Looking back at our read:

@MISEQ-LAB244-W7:91:000000000-A5C7L:1:1101:13417:1998 2:N:0:TCGNAG
CGCGATCAGCAGCGGCCCGGAACCGGTCAGCCGCGCCNT
+
1>AAADAAFFF1G11AA0000AAFE/AAE0FBAEGGG#B

We can now see that the quality of each of the Ns is 0 and the quality of the only nucleotide call (C) is also very poor (# = a quality score of 2). This is indeed a very bad read.

Creating, moving, copying, and removing

Now we can move around in the file structure, look at files, and search files. But what if we want to copy files or move them around or get rid of them? Most of the time, you can do these sorts of file manipulations without the command line, but there will be some cases (like when you’re working with a remote computer like we are for this lesson) where it will be impossible. You’ll also find that you may be working with hundreds of files and want to do similar manipulations to all of those files. In cases like this, it’s much faster to do these operations at the command line.

Copying Files

When working with computational data, it’s important to keep a safe copy of that data that can’t be accidentally overwritten or deleted. For this lesson, our raw data is our FASTQ files. We don’t want to accidentally change the original files, so we’ll make a copy of them and change the file permissions so that we can read from, but not write to, the files.

First, let’s make a copy of one of our FASTQ files using the cp command.

Navigate to the /home/dcuser/dc_workshop/data/untrimmed_fastq directory and enter:

$ cp JC1A_R2.fastq JC1A_R2-copy.fastq
$ ls -F
JC1A_R1.fastq  JC1A_R2-copy.fastq  JC1A_R2.fastq  JP4D_R1.fastq  JP4D_R2.fastq  TruSeq3-PE.fa

We now have two copies of the JC1A_R2.fastq file, one of them named JC1A_R2-copy.fastq. We’ll move this file to a new directory called backup where we’ll store our backup data files.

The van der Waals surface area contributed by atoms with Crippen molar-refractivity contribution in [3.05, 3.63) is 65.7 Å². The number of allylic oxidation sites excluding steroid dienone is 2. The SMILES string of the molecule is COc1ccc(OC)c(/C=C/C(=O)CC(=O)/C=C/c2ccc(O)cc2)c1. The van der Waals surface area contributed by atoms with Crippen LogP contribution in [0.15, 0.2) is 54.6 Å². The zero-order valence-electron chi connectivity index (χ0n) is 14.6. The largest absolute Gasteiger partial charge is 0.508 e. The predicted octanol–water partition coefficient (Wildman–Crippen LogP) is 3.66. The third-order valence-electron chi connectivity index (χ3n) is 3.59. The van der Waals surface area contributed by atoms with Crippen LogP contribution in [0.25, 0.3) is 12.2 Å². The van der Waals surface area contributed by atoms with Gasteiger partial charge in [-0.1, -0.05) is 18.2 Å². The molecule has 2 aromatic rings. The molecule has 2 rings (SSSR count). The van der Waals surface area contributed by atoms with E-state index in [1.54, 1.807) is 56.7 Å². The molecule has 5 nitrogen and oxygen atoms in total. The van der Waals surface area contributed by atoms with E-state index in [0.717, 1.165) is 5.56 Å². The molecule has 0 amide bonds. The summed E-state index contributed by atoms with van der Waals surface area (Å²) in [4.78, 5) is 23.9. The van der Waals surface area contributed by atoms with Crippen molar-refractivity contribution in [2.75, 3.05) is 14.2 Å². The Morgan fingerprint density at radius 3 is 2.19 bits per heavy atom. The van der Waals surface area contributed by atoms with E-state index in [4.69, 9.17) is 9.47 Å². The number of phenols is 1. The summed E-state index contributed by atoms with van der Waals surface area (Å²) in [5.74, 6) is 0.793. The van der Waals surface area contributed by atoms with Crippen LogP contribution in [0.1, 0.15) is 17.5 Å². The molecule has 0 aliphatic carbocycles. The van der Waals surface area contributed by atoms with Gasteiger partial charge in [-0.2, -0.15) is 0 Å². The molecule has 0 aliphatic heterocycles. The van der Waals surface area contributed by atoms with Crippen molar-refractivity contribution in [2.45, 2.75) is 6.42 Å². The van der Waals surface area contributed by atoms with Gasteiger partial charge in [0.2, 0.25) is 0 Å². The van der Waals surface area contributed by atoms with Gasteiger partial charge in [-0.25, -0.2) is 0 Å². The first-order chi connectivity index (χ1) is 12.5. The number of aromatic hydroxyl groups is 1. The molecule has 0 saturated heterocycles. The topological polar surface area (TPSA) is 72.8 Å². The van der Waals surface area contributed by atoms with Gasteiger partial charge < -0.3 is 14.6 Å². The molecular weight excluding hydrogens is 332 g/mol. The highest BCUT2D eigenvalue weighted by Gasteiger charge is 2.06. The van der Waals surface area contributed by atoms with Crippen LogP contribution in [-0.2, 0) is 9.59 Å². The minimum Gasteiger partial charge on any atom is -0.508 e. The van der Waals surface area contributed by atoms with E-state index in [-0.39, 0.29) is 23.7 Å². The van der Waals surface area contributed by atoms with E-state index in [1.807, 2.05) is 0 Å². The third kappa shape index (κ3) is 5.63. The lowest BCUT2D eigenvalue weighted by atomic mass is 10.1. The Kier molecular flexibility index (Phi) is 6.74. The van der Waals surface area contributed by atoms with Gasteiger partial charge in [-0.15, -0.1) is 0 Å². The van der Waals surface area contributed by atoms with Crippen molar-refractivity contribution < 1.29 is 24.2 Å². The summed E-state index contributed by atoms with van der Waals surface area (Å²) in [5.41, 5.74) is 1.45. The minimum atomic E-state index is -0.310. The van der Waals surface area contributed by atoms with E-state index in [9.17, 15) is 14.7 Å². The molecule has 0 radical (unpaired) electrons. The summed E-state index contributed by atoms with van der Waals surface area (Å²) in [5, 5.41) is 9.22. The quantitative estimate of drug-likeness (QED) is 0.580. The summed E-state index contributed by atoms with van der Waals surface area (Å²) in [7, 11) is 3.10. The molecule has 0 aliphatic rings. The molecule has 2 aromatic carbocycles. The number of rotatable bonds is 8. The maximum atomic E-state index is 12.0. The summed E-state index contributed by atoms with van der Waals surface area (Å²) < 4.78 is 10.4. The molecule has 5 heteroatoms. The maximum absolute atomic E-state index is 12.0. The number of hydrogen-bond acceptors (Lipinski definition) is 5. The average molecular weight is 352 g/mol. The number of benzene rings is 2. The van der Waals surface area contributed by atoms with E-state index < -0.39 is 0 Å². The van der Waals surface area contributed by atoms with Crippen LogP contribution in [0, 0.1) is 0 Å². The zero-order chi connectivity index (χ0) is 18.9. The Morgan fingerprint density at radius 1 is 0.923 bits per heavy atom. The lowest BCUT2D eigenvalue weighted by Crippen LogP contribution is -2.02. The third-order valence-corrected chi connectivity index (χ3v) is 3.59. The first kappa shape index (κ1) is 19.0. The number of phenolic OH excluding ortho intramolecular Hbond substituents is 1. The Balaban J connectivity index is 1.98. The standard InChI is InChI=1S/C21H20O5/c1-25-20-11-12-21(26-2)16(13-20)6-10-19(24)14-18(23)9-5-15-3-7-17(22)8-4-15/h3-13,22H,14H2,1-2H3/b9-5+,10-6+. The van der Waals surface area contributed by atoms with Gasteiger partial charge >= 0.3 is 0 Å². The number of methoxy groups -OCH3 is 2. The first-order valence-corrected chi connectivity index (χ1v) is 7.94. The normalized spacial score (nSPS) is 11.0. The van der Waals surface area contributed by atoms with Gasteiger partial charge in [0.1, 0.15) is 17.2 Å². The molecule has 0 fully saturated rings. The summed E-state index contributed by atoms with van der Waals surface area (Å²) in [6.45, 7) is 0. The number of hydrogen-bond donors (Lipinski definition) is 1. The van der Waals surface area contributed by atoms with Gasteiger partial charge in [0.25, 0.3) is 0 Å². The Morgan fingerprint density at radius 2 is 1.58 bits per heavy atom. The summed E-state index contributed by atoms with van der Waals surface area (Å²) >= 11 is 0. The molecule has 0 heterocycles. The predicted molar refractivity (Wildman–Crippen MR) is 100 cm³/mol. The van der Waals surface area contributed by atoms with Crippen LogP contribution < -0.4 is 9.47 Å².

Creating Directories

The mkdir command is used to make a directory. Enter mkdir followed by a space, then the directory name you want to create.

$ mkdir backup

Moving / Renaming

We can now move our backup file to this directory. We can move files around using the command mv.

$ mv JC1A_R2-copy.fastq backup
$ ls backup
JC1A_R2-copy.fastq

The mv command is also how you rename files. Let’s rename this file to make it clear that this is a backup.

$ cd backup
$ mv JC1A_R2-copy.fastq JC1A_R2-backup.fastq
$ ls
JC1A_R2-backup.fastq

Removing

When we want to remove a file or a directory we use the rm command. By default, rmwill not delete directories. You can tell rm to delete a directory using the -r (recursive) option.

Let’s delete the backup directory we just made.

$ cd ..
$ rm -r backup

This will delete not only the directory, but all files within the directory. If you have write-protected files in the directory, you will be asked whether you want to override your permission settings.

If we want to modifiy a file without all the permissions you’ll be asked if you want to override your file permissions. for example:

rm: remove write-protected regular file ‘example.fastq’? 

If you enter n (for no), the file will not be deleted. If you enter y, you will delete the file. This gives us an extra measure of security, as there is one more step between us and deleting our data files.

Important: The rm command permanently removes the file. Be careful with this command. It doesn’t just nicely put the files in the Trash. They’re really gone.

Exercise 1: Make backup folder with write-protected permissions

Starting in the /home/dcuser/dc_workshop/data/untrimmed_fastq directory, do the following:

  1. Make sure that you have deleted your backup directory and all files it contains.
  2. Create a copy of each of your FASTQ files. (Note: You’ll need to do this individually for each of the two FASTQ files. We haven’t learned yet how to do this with a wildcard.)
  3. Use a wildcard to move all of your backup files to a new backup directory.
  4. Change the permissions on all of your backup files to be write-protected.

Solution

  1. rm -r backup
  2. cp JC1A_R1.fastq JC1A_R1-backup.fastq, cp JC1A_R2.fastq JC1A_R2-backup.fastq, cp JP4D_R1.fastq JP4D_R1-backup.fastq
    and cp JP4D_R2.fastq JP4D_R2-backup.fastq
  3. mkdir backup and mv *-backup.fastq backup
  4. chmod -w backup/*-backup.fastq
    It’s always a good idea to check your work with ls -l backup. You should see something like:
-r--r--r-- 1 dcuser dcuser  24203913 Jun 17 23:08 JC1A_R1-backup.fastq
-r--r--r-- 1 dcuser dcuser  24917444 Jun 17 23:10 JC1A_R2-backup.fastq
-r--r--r-- 1 dcuser dcuser 186962503 Jun 17 23:10 JP4D_R1-backup.fastq
-r--r--r-- 1 dcuser dcuser 212161034 Jun 17 23:10 JP4D_R2-backup.fastq

Key Points

  • You can view file contents using less, cat, head or tail.

  • The commands cp, mv, and mkdir are useful for manipulating existing files and creating new directories.

  • You can view file permissions using ls -l and change permissions using chmod.

  • The history command and the up arrow on your keyboard can be used to repeat recently used commands.